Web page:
Federal Government Invests in Oregon’s ‘Pay-By-The-Mile’ Experiment

By: - September 1, 2016 12:00 am

The U.S. Department of Transportation has given Oregon .1 million to expand its “pay-by-the-mile” experiment as an alternative to the gasoline tax, buying into the idea that the current method of paying for highway repair and maintenance may be outdated.

Under Oregon’s pilot program, “OreGO,” people sign up to put a small reporting device in their cars that measures the number of miles they drive on Oregon roads. Oregon collects 1.5 cents a mile on the distance participants drive and issues a refund of the gasoline taxes they pay at the pump.

The goal is to see whether taxing by the miles driven is a better way to raise revenue than taxing at the pump now that fuel-efficient cars and inflation have eroded federal and state gasoline tax revenue.

Drivers of gas-guzzlers generally pay less under the mileage program, while drivers of fuel-efficient cars pay more. But the program is designed to be revenue-neutral to the state.

The pilot program was designed for 5,000 participants, but the state has had trouble attracting people over worries they might get charged more or that their activities might be subject to monitoring with the GPS-like device that tracks the miles driven. So far, only 1,263 vehicles have been enrolled in the program, according to the Oregon Department of Transportation.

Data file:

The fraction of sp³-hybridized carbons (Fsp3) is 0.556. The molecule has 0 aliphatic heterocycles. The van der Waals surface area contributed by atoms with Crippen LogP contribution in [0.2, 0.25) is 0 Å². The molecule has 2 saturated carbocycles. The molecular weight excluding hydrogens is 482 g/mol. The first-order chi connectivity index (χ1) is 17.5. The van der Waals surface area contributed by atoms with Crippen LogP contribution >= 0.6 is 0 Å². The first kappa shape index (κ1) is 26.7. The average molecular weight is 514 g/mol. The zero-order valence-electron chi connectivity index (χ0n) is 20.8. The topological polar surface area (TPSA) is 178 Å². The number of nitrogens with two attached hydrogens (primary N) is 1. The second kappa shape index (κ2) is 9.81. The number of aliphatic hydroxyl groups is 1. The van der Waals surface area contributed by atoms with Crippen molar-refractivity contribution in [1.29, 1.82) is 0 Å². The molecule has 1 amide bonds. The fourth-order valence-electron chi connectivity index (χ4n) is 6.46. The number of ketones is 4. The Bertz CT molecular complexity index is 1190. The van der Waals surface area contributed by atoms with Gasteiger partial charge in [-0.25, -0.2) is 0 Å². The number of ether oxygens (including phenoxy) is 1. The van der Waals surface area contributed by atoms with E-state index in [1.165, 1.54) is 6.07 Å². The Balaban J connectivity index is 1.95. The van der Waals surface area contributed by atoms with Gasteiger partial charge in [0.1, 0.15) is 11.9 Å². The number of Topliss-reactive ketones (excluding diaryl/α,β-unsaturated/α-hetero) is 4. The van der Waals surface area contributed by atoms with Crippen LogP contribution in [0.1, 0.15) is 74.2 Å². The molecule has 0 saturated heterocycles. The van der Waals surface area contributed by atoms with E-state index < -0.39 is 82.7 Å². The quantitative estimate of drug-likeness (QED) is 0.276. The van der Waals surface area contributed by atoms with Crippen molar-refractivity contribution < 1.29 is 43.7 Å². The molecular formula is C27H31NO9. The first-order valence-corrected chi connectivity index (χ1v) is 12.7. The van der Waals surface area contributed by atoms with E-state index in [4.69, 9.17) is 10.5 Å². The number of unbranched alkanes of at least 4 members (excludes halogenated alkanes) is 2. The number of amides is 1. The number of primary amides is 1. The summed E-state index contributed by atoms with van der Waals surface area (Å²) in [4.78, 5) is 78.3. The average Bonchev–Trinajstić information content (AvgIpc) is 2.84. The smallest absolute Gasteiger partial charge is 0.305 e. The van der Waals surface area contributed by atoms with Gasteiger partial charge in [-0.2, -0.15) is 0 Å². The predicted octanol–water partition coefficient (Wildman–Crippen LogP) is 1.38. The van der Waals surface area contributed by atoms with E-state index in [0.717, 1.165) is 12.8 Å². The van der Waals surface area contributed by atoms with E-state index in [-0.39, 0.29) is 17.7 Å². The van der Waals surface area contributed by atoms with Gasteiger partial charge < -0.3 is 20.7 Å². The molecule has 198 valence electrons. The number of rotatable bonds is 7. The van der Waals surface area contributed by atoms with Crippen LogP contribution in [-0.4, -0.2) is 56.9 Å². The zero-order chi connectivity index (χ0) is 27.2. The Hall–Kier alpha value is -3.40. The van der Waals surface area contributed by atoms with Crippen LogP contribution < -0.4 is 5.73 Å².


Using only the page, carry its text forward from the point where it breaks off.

“Inviting Oregonians to volunteer to pay a new tax is a daunting communications task, especially given concerns over privacy and fairness,” said Tom Fuller, spokesman for the Oregon department. “What we’ve found is that the more people know about road usage charging, the more they support it. So this grant will help us do just that — educate Oregonians about the why and the how of this idea. We think it will lead to more folks signing up.”

Interestingly, he said, owners of fuel-efficient cars like the hybrid Toyota Prius have signed up in greater numbers, although they might pay more, indicating that transportation-conscious residents understand the program.

Statistics show that in Oregon and across the country, the gasoline tax has not kept up with inflation, even as demands for transportation infrastructure repair and construction have skyrocketed.

“One of our nation’s biggest challenges is how to meet the funding needs of our nation’s crumbling surface transportation infrastructure in a long-term, sustainable way,” said U.S. Rep. Peter DeFazio, Democrat from Oregon. “I’ve long said that we must consider all viable options to meet this pressing need.”

California and Washington are studying the Oregon program with an eye toward setting up pilot programs of their own.

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Elaine S. Povich
Elaine S. Povich

Elaine S. Povich covers consumer affairs for Stateline. Povich has reported for Newsday, the Chicago Tribune and United Press International.